4.2 Deformation TheoriesThe deformation theory was rst introduced by Hencky (1924) as reported by Hill (1956) and Kachanov (1971) in the form:
i j = (kk /9 K)i j + Si j
where, Si j is the deviatoric stress tensor. Equation (4.1) reduces to the elastic stressstrain relations when = 1/2G, where G is the elastic shear modulus. If the scalar function is dened as = (1/2 G) + (4.2) then Eq. (4.1) can be interpreted in the form
i j = i j E + i j V + i j Pwhere
(4.3) (4.4) (4.5)
i j = (kk /9 K)i j + (Si j /2G) + Si jand,
i j P = Si j
with being a scalar function of the invariants of the stress tensor, and the superscripts E, V and P representing elastic, viscoelastic and plastic behaviors, respectively.
4 Complex Constitutive Adhesive Models
Consequently, the relation
= ( /E) +
is obtained for uniaxial tension on the basis of Eqs. (4.4) and (4.5) with = 2/3. Ramberg and Osgood (1943) used a special form of Eq. (4.6) with = K n1 to result in: = ( /E) + K n (4.7) where, K and r are material constants. They reported that Eq. (4.7) could be used successfully to describe uniaxial tension and compression behavior of various metal alloys. Equation (4.7) was later modied by McLellan (1966, 1969) to accommodate strain rate effects. McLellan interpreted the terms E, K and n of Eq. (4.7) as material functions with the function E representing viscoelastic behavior and functions K and n representing workhardening characteristics. The terms E, K and n were all described as functions of the strain rate (d /dt) so that rigidity, stress and plastic ow respectively were all affected by variations in the strain rate. Renieri et al. (1976) used a bilinear form of rate dependent Ramberg-Osgood equation to describe the stress-strain behavior of a thermosetting adhesive in the bulk tensile form. The bilinear behavior was obtained when log p was plotted against log , where p represents the second term on the right-hand side of Eq. (4.7). The model adhesive they used was an elastomer modied epoxy adhesive with and without carrier cloth. They made several modications on the form of the equation previously used by McLellan. First, the plastic strain p was assumed to be a function of the over-stress above the elastic limit stress (the development of over-stress approach will be presented subsequently) and second, the stress levels dening the intersection point for the bilinear behavior were found to occur slightly below the stress whitening stress values. The equations they developed in this fashion are given as:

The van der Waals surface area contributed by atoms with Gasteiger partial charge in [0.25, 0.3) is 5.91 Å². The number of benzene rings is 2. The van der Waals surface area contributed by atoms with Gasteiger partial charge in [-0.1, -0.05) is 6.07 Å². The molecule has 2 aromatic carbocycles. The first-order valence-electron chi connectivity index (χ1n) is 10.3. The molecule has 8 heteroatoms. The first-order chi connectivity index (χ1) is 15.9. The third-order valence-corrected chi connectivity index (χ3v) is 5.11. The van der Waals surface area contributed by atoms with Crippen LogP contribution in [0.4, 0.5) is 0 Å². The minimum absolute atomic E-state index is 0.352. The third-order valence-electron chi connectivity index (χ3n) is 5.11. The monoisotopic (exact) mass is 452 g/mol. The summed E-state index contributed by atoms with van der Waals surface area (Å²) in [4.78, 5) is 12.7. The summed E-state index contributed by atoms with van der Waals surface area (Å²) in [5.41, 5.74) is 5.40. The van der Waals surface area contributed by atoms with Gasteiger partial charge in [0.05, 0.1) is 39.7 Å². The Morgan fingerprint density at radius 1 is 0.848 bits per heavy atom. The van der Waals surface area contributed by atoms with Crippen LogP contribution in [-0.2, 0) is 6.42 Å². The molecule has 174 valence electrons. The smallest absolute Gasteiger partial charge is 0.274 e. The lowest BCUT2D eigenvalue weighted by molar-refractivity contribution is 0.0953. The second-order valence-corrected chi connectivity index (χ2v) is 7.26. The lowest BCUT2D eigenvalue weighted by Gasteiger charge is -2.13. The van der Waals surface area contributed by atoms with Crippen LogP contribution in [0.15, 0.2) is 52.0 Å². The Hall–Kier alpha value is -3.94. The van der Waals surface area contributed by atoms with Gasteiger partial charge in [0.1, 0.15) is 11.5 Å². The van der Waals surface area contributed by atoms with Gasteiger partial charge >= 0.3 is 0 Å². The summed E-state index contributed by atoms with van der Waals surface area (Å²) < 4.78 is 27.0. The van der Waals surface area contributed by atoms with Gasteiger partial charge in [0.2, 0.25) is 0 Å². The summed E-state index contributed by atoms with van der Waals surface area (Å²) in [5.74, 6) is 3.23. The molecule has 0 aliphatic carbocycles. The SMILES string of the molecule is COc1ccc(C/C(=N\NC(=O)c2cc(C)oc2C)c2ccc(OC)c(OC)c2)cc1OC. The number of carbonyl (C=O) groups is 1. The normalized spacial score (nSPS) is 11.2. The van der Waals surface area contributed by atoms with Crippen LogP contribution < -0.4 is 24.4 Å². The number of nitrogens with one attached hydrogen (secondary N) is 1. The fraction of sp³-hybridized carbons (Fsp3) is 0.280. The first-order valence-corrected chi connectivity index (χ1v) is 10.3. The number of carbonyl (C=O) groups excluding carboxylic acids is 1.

= /E, = ( /E) + K1 [ ]n1 = ( /E) + K2 [ ]n2